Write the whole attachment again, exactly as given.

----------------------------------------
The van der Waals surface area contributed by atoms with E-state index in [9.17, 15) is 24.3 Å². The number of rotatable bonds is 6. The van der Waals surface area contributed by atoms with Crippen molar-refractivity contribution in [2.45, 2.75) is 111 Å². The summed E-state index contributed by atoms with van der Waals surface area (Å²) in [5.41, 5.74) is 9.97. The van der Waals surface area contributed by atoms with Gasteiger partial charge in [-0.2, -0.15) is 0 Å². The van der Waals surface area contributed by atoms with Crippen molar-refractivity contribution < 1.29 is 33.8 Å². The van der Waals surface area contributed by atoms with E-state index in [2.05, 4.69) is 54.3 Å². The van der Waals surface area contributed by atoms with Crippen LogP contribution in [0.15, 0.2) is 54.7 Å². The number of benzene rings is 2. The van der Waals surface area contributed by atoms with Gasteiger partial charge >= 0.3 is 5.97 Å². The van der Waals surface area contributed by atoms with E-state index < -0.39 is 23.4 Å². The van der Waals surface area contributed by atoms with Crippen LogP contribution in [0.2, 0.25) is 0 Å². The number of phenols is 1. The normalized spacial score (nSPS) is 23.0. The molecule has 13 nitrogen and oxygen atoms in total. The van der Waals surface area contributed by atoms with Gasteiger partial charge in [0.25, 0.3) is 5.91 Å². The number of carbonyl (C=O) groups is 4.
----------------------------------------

The van der Waals surface area contributed by atoms with E-state index in [9.17, 15) is 24.3 Å². The number of rotatable bonds is 6. The van der Waals surface area contributed by atoms with Crippen molar-refractivity contribution in [2.45, 2.75) is 111 Å². The summed E-state index contributed by atoms with van der Waals surface area (Å²) in [5.41, 5.74) is 9.97. The van der Waals surface area contributed by atoms with Gasteiger partial charge in [-0.2, -0.15) is 0 Å². The van der Waals surface area contributed by atoms with Crippen molar-refractivity contribution < 1.29 is 33.8 Å². The van der Waals surface area contributed by atoms with E-state index in [2.05, 4.69) is 54.3 Å². The van der Waals surface area contributed by atoms with Crippen LogP contribution in [0.15, 0.2) is 54.7 Å². The number of benzene rings is 2. The van der Waals surface area contributed by atoms with Gasteiger partial charge >= 0.3 is 5.97 Å². The van der Waals surface area contributed by atoms with E-state index < -0.39 is 23.4 Å². The van der Waals surface area contributed by atoms with Crippen LogP contribution in [0.2, 0.25) is 0 Å². The number of phenols is 1. The normalized spacial score (nSPS) is 23.0. The molecule has 13 nitrogen and oxygen atoms in total. The van der Waals surface area contributed by atoms with Gasteiger partial charge in [0.25, 0.3) is 5.91 Å². The number of carbonyl (C=O) groups is 4.